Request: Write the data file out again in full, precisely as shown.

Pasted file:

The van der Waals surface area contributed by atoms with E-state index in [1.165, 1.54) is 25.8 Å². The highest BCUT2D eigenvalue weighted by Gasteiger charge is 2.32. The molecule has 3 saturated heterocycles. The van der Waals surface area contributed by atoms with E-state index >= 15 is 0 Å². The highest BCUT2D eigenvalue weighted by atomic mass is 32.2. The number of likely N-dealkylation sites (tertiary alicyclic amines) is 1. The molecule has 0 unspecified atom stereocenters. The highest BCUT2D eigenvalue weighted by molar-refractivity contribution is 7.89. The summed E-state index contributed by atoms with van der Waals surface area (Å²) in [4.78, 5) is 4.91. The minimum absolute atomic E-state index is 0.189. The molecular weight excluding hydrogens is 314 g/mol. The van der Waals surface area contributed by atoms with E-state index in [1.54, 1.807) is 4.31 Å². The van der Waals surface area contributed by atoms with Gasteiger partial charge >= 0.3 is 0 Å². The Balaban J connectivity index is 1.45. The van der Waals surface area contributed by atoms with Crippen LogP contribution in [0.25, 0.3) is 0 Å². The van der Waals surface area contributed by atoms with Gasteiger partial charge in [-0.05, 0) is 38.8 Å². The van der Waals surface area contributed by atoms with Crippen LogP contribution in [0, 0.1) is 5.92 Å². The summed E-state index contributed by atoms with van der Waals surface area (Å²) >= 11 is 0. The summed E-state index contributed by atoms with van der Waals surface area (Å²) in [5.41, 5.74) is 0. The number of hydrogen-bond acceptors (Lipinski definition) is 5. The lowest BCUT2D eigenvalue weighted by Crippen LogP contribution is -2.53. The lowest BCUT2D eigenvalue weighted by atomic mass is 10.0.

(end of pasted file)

The van der Waals surface area contributed by atoms with E-state index in [1.165, 1.54) is 25.8 Å². The highest BCUT2D eigenvalue weighted by Gasteiger charge is 2.32. The molecule has 3 saturated heterocycles. The van der Waals surface area contributed by atoms with E-state index >= 15 is 0 Å². The highest BCUT2D eigenvalue weighted by atomic mass is 32.2. The number of likely N-dealkylation sites (tertiary alicyclic amines) is 1. The molecule has 0 unspecified atom stereocenters. The highest BCUT2D eigenvalue weighted by molar-refractivity contribution is 7.89. The summed E-state index contributed by atoms with van der Waals surface area (Å²) in [4.78, 5) is 4.91. The minimum absolute atomic E-state index is 0.189. The molecular weight excluding hydrogens is 314 g/mol. The van der Waals surface area contributed by atoms with E-state index in [1.54, 1.807) is 4.31 Å². The van der Waals surface area contributed by atoms with Gasteiger partial charge >= 0.3 is 0 Å². The Balaban J connectivity index is 1.45. The van der Waals surface area contributed by atoms with Crippen LogP contribution in [0.25, 0.3) is 0 Å². The van der Waals surface area contributed by atoms with Gasteiger partial charge in [-0.05, 0) is 38.8 Å². The van der Waals surface area contributed by atoms with Crippen LogP contribution in [0, 0.1) is 5.92 Å². The summed E-state index contributed by atoms with van der Waals surface area (Å²) >= 11 is 0. The summed E-state index contributed by atoms with van der Waals surface area (Å²) in [5.41, 5.74) is 0. The number of hydrogen-bond acceptors (Lipinski definition) is 5. The lowest BCUT2D eigenvalue weighted by Crippen LogP contribution is -2.53. The lowest BCUT2D eigenvalue weighted by atomic mass is 10.0.